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WEEKEND REVIEWS / POP MUSIC REVIEWS

'Super Love Jam' Provides Common Ground Showcase

February 19, 1996|CONNIE JOHNSON

Considering the animosity that appears to exist between many African Americans and Latinos in Southern California these days, the weekend's "Super Love Jam" concert at the Universal Amphitheatre was a fascinating cultural case study. The lineup primarily consisted of middle-aged black artists such as Barbara Lynn, Bloodstone and the Persuaders, while the audience was predominantly young and Latino.

Promoted heavily by popular radio station KPWR-FM, Friday's show--the first of the scheduled three--was a model in how to stage a large, multi-act showcase with a minimum of lag time between sets. By using the same nine-piece band for all 10 acts on the bill, the four-hour-plus evening progressed without a hitch.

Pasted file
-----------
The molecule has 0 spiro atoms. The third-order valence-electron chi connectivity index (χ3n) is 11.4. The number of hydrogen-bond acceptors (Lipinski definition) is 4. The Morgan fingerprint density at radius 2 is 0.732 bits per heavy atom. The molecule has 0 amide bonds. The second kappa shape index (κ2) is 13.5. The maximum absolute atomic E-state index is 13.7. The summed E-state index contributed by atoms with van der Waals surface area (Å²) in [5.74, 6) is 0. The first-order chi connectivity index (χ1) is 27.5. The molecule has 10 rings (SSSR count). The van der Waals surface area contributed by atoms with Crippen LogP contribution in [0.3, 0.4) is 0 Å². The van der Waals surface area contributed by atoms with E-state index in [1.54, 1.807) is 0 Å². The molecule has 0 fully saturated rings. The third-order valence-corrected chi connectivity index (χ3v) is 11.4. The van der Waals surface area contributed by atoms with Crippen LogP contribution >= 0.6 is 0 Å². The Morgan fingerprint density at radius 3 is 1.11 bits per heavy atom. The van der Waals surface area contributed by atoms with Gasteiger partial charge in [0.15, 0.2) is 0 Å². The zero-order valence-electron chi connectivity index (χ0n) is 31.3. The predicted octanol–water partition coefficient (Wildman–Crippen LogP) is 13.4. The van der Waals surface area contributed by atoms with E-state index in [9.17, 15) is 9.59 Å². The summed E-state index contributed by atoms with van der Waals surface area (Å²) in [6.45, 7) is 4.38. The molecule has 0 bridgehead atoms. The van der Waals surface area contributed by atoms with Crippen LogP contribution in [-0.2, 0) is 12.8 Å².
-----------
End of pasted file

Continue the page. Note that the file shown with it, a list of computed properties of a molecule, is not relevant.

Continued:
And for a concert that could have felt like a museum visit to see some relics, there was one highlight after another, ranging from Gene Chandler's suave, attitudinal "Duke of Earl" and the Floaters' ultimate make-out song, "Float On," to the Intruders' humorous reworking of "Cowboys to Girls."

While every performer drew cheers from the crowd, the evening's biggest thrill was easily provided by the headlining Manhattans, whose "Kiss and Say Goodbye" contained so much beauty and soulfulness that color and generational lines fell to the wayside. It seemed clear that if getting along ever does become a priority in L.A., music can be a key factor in helping us find common ground.

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